HTC DROID Incredible 2 ReviewHTC DROID Incredible 2 7.5
Employing the same exact processor used by the HTC ThunderBolt, the 1GHz Qualcomm MSM8655 Snapdragon processor with 768MB of RAM enables the HTC DROID Incredible 2 to fly swimmingly in its operation. Facing some stiff competition by the horde of newer devices packing on dual-core processors, the single core CPU of the DROID Incredible 2 might be perceived as last generation, but it’s still nonetheless adept at handling even the most demanding needs. Activating an intensive 3D live wallpaper, the handset doesn’t stutter much when navigating through its homescreen or launching various applications.
Love it or hate it, especially when upcoming devices like the HTC Sensation 4G and EVO 3D flaunt the latest version of the Sense UI, we’re simply left with the usual looking last generation experience of Sense running on top of Android 2.2.1 Froyo. Finding plentiful levels of personalization thanks to its vast mix of standard Android and HTC widgets, the experience is supplemented with the handset’s “Scene” modes which are essentially preset themes. When it comes to beautifying the device to your liking, there’s a total of 7 homescreen for you to fill up with various things, which can all be displayed simultaneously with a quick pinch gesture to get it into helicopter view.
Sadly enough, the handset doesn’t offer all the vast usable features present with some of its siblings that are connected to HTCSense.com – and it’s hard to comprehend the reasoning behind it. Furthermore, there’s a ton of third party apps that are preloaded out of the box – these include things like Blockbuster, City ID, Kindle, NFL Mobile, Need for Speed Shift, Skype, and Slacker. Last, but certainly not least, Verizon throws in their presence with apps like Backup Assistant, My Verizon Mobile, V CAST Apps, V CAST Media, V CAST Music, V CAST Tones, V CAST Videos, and VZ Navigator on board from the onset.
HTC Sense takes a smidgen of getting used to if you've never used it before, however is no more challenging than vanilla Android. In fact, it’s easier. For example, you can personalize the homescreen and add icons without a long-press of the homescreen. Instead, just tap the paintbrush and palette symbol on the bottom left of the homescreen - very intuitive. As already mentioned, there are plenty of pre-loaded HTC widgets which are very functional further improving usability. For those of you who want a list of HTC Widgets, in alphabetical order - your wish is our command: Bookmarks, Calculator, Calendar, Clock, FM Radio, Friend Stream, Mail, Messages, Mobile Instant Messaging, Music, News, People, Photo Album, Photo Frame, Search Anywhere, Stocks, Sync All, Tips for Home, Twitter, and Weather.
Organizer & Messaging:
Tap the "Phone" button, centered in the bottom of any one of the 7 homescreens, and the dialer is pulled up. This works wonderfully, enabling you to numerically enter a name (i.e. bob as 262), with the HTC DROID Incredible 2 displaying it instantly. Behind the dialer are all your contacts, so minimize the dialer, and intuitively, you're left with your contacts – great. The phonebook works well once you learn how to control it. By this, we mean that HTC Sense pulls in ALL your contacts from EVERYWHERE by default. This feels overwhelming at first, however, open "People", press "Menu" and then tap "View" and you can select which contacts to display (Google, Facebook, SIM etc). Once done, your contacts are a pleasure to thumb through. As for voice recognition, it works better than most, but still gets it wrong every so often.
Organizer tools performed very well indeed. Running Android 2.2,1, the HTC DROID Incredible 2 is perfect if you use Google calendars and contacts for example, it all functions as would be expected from a high-end Android phone (great), with the added sprucing up that comes with bespoke widgets courtesy of HTC, such as calendar and calculator. There is also a swish alarm interface, a flashlight and voice recorder along with all the other organizer tools you would expect.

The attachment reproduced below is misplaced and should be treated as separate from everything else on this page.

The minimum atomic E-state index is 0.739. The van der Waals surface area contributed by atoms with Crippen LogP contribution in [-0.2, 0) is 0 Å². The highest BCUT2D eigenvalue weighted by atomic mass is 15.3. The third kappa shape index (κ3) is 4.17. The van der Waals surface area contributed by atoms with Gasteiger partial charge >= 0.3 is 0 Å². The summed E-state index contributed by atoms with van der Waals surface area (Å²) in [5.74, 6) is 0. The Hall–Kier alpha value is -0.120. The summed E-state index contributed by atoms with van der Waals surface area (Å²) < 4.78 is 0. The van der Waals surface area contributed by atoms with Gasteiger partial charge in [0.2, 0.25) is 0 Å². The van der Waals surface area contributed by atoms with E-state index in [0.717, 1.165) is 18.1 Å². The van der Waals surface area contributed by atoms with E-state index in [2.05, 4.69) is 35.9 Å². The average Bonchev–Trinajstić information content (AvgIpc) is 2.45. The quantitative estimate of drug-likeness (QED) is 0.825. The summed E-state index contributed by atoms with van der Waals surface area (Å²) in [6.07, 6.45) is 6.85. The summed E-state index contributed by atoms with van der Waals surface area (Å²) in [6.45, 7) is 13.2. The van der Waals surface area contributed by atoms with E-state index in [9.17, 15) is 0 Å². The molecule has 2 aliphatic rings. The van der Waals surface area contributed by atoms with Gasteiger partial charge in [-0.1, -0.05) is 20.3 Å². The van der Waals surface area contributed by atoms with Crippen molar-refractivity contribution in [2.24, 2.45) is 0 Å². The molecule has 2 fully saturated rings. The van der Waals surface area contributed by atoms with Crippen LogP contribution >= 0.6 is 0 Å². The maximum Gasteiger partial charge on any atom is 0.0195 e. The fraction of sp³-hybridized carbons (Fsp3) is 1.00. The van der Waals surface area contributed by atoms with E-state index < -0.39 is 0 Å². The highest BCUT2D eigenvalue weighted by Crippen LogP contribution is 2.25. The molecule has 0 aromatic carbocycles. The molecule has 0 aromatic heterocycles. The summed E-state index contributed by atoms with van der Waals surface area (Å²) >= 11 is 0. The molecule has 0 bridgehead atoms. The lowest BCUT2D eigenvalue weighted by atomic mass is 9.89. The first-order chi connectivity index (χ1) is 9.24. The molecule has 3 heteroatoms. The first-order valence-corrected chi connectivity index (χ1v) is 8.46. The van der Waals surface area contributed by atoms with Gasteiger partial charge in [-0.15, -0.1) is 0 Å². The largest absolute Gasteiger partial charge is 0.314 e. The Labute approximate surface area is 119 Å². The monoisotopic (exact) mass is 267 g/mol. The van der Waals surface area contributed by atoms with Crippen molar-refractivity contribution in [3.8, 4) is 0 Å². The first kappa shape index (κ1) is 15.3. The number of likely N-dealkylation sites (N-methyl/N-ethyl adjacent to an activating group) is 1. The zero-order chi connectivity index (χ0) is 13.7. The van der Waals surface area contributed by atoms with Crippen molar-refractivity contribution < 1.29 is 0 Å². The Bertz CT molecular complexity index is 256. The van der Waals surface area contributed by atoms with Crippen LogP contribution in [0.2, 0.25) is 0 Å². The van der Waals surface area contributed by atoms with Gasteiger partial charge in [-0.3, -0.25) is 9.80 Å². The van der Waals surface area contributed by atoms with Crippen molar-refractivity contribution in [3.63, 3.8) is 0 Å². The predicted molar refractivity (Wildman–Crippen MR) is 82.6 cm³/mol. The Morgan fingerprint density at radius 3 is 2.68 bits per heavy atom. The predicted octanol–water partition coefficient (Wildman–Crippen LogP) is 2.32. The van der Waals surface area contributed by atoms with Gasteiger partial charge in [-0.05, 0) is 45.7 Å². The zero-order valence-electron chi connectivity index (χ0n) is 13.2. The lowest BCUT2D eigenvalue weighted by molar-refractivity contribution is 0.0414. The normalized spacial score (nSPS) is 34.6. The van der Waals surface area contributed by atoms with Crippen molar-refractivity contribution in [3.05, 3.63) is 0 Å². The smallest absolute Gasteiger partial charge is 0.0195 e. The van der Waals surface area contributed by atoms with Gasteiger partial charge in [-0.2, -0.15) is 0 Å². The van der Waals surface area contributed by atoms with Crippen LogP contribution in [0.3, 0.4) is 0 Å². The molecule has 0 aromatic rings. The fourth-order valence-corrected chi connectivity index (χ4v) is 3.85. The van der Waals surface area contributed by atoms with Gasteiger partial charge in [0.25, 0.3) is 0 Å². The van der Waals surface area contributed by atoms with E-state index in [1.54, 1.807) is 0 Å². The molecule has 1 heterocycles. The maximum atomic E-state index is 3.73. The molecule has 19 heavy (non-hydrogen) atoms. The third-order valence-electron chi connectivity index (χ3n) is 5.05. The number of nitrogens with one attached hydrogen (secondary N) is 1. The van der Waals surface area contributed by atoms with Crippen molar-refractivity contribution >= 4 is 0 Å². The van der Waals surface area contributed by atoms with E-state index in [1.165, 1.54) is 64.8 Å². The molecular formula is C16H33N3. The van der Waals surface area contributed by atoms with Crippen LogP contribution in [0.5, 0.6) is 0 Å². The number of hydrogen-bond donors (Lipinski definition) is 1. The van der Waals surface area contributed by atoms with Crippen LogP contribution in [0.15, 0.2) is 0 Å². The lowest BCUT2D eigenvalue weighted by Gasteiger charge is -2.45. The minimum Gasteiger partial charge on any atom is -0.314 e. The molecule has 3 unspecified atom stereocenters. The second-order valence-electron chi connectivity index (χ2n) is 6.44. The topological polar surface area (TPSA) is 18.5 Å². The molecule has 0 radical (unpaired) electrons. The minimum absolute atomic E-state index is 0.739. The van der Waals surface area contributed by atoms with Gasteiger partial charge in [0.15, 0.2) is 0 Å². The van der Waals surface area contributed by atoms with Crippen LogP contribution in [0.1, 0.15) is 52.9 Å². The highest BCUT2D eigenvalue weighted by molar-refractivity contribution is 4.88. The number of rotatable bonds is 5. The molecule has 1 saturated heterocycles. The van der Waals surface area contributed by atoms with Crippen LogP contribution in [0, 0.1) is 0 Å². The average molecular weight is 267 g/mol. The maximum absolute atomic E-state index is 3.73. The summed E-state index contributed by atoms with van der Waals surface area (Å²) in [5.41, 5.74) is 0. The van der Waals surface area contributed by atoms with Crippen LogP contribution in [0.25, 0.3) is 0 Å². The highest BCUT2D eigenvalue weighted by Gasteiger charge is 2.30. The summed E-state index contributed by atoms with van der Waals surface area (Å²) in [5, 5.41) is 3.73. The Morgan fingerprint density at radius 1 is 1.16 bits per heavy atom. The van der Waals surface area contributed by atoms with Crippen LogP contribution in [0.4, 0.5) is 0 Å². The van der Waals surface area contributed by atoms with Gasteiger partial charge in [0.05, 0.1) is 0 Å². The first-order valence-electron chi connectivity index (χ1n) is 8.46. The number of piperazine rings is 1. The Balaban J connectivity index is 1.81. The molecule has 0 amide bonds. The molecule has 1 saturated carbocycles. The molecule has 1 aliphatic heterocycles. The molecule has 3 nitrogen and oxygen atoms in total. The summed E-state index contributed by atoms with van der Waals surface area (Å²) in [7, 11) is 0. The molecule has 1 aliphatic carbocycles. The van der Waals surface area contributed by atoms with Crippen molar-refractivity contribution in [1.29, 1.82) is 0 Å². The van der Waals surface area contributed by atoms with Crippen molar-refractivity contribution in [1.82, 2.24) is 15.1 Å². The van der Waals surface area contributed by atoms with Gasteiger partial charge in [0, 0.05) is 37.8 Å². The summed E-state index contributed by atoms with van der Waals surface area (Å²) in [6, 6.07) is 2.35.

With a larger display in tow, the messaging experience is fantastic to say the least thanks to the Sense keyboard’s useful layout. Meaning, there are numbers and certain punctuations available to you directly within the main layout by executing a long press on a particular button – rather than having to click the separate secondary characters button. Complementing the experience is the responsive rate that the handset is able to exhibit, which in turn, allows us to speedily type long messages without much fault. Despite being somewhat constricted with its portrait option, the landscape one obviously provides plenty of room to accommodate even the largest of fingers.
There are numbers and certain punctuations available to you directly within the main keyboard layout
As usual, the Gmail experience with the HTC DROID Incredible 2 is top notch much like any high-end Android smartphone out there. That’s partly due to its wealth of features, like threaded view and the ability to add multiple accounts, which concretely combine together to offer an engaging and productive experience. Additionally, the setup of other email accounts is especially straightforward at this point since it mainly relies on you providing your email address and password for the popular services. Albeit, it may ask for you to input additional information, such as ports and server address, to properly get things up and running with custom accounts.
1. cheeseycheeser (Posts: 413; Member since: 24 Mar 2011)
Not that this is a bad phone. But I'm kinda confused about what HTC was thinking releasing this so close to the Thunderbolt. I mean, I guess this is a high-end phone, it has all the same specs as the Thunderbolt (except the screen size, and 4G), but I think this would have done better at the sub $150 price point. It seems like it should be marketed as a cheaper alternative to phones like the Thunderbolt and Charge. But that might cut into sales of the Thunderbolt and Charge. See why I'm confused? I think they might have been better off replacing the Eris with something like the new Wildfire, or even the Salsa!
2. snowgator (Posts: 3583; Member since: 19 Jan 2011)
World phone. That is the only logic behind this device that I can see. It is a solid device I am sure, but unless you are a globe-hopper, I have no idea the advantage to selecting this device over some others.
3. celljrod (Posts: 82; Member since: 07 Apr 2011)
It's a good solid phone. I can easily see someone new to smartphones, or doing an upgrade in a non 4G area choosing this phone. Would I trade my Droid Incredible in for the update? No. But I can see this device being very successful.